In exchange, the hospital will use 25 acres donated by Plum Creek for high-end housing on Rum Ridge, about three miles east of Greenville.

“We would use parcels of this land as a recruitment tool to try to get physicians here,” Murray said. “We are very hopeful that it will be a successful recruiting tool.”

Always controversial

Plum Creek was immediately controversial here. When the company paid $180 million in 1998 to buy about 905,000 acres of Maine — about 5 percent of the state’s forests — supporters who feared the land becoming a national park lauded it as an environmentally friendly forester.

Others called Plum Creek, which is organized as a real estate investment trust, a “forest liquidator” that would create rural sprawl devastating to the land and the industries that depended upon it.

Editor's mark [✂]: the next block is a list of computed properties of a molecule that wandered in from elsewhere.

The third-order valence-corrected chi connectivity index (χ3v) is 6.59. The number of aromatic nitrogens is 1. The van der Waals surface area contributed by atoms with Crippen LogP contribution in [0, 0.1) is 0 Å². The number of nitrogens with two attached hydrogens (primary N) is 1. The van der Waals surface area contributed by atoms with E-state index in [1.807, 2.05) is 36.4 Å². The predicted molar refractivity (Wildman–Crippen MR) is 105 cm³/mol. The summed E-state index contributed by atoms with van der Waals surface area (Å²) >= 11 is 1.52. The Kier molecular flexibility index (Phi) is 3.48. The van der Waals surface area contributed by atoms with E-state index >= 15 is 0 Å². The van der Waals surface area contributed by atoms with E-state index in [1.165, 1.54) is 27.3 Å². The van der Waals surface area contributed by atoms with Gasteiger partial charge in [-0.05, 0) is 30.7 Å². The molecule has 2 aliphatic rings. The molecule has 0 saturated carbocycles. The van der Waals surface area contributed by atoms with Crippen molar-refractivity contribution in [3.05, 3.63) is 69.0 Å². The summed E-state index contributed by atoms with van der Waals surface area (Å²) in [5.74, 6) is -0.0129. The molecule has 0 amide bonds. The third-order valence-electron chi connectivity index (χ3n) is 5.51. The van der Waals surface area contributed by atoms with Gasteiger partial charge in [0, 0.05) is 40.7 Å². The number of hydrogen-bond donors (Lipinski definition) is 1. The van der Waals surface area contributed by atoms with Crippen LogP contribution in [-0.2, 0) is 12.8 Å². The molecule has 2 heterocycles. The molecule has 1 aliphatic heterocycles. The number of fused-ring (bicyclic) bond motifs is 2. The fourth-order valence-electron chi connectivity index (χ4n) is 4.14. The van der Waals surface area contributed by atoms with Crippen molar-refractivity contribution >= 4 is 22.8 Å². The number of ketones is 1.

In 2002, LURC approved the first phase of the company’s plan for 89 house lots on First Roach Pond, east of Moosehead Lake.

Today Plum Creek employs 40 people and 70 contractors working its approximately 878,000 acres in Maine. Plum Creek owns about 6.3 million acres of timberland nationwide, and company shares are traded on the New York Stock Exchange.

Plum Creek’s stock has stagnated under the weight of the recent recession. In November 2007, it sold for $42.96. The same month a year later it fell to $33.11 per share. As of Nov. 13, it sold for $43.56, according to the company’s website.

Opponents lying in wait

A leader of an environmental group that forced the state supreme court decision isn’t surprised that Plum Creek hasn’t sought building permits.

LURC’s rezoning approval “had economic value to [Plum Creek],” said Jym St. Pierre, Maine director of Restore: The North Woods, “and it always seemed that this is what they wanted. Whether they were going to exercise the option to develop it was always a question.”